The curtains came down by Saturday night on the dramatic spectacle around holding India-Pakistan talks, less than a day before Pakistan’s National Security Adviser Sartaj Aziz was due to land in New Delhi, with bitter accusations and acrimony marking the exchanges.
Pakistan accused India of “concocting terror incidents and keeping the LoC [Line of Control] hot”, while India said Pakistan was using firing at the LoC and terror attacks to “run away from the talks”.
If on Friday, the two nations sparred by exchanging media statements, on Saturday, they sparred at press conferences addressed by Mr. Aziz in Islamabad, followed by External Affairs Minister Sushma Swaraj in Delhi. The deadlock over the talks, due to be held between Mr. Aziz and India’s NSA Ajit Doval from 10 a.m. on Monday morning at Hyderabad House here, remained the same, however. While India said Mr. Aziz could not meet Kashmiri separatist Hurriyat leaders during his visit, and would have to restrict the agenda to issues of terrorism, Pakistan said it would accept no conditions and would have an “open agenda”. In a late-night statement, the Pakistani Foreign Affairs Ministry said: “The scheduled NSA-level talks cannot be held on the basis of the preconditions set by India.” The talks “would not serve any purpose if conducted on the basis of the two conditions set by Ms. Swaraj”.
Pakistan violated Shimla pact, Ufa spirit: Sushma
Ms. Swaraj said that Pakistan’s decision to invite the Hurriyat leadership for a meeting was “against the Shimla agreement” that stipulated only bilateral talks, and no “third party”.
She said the plans of Pakistan’s National Security Adviser Sartaj Aziz to bring up the Kashmir issue was “against the spirit of Ufa”. Finally, Ms. Swaraj handed Pakistan a midnight deadline to give a clear assurance that Mr. Aziz would not bring up any other agenda other than terrorism at the meeting with NSA Ajit Doval, and would not press ahead with the Hurriyat meeting either.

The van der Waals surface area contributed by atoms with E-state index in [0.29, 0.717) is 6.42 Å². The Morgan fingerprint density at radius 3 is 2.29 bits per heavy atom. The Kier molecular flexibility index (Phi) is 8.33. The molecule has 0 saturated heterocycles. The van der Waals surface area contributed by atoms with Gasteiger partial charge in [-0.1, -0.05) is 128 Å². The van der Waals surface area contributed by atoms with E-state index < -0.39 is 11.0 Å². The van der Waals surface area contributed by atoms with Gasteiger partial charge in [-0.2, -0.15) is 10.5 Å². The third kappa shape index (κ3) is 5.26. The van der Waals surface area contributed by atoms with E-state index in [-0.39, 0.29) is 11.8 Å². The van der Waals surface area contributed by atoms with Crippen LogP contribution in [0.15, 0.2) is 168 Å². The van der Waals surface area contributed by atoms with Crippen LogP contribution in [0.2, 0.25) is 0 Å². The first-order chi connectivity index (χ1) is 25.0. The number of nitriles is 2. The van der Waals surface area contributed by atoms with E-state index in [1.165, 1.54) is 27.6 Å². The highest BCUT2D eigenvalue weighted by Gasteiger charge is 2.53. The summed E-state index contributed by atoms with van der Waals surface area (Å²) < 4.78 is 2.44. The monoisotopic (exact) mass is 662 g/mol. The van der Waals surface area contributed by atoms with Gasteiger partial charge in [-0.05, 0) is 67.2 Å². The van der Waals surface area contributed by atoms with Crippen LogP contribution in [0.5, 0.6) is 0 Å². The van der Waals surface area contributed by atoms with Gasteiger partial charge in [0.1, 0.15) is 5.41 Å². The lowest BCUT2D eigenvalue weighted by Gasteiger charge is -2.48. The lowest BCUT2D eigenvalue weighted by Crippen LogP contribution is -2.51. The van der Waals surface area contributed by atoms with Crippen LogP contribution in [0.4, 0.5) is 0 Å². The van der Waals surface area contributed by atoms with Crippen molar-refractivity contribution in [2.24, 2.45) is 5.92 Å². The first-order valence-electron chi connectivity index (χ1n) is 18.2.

Denying that India was imposing conditions on the talks, as Mr. Aziz had alleged, Ms. Swaraj said she was merely “clarifying” the ground rules that had been agreed to at Ufa.
“After returning to Pakistan, [Prime Minister] Nawaz Sharif faced so much criticism, he determined NSA talks would have to be called off on some pretext,” she said.
“Pakistan’s decision is unfortunate,” tweeted External Affairs Ministry spokesperson. “India did not set any preconditions.”
The two sides also sparred in their respective media conferences over what the dossiers Mr. Aziz and Mr. Doval would exchange would contain. At his press conference that preceded Ms. Swaraj’s conference, Mr. Aziz waved three dossiers he claimed contained evidence of alleged Indian “interference” in Balochistan.
“A major theme being played up in the Indian media is that Pakistan was apprehensive of the dossier Mr. Doval prepared for presentation to me during the NSA talks and was therefore looking for an exit. In fact, I will also be carrying three dossiers on RAW’s involvement in promoting terrorism in Pakistan,” said Mr. Aziz, adding that if the NSA talks were cancelled he would hand the dossiers over to India when the Prime Ministers are in New York for the United Nations General Assembly special session and would give them to the U.N. Secretary-General as well.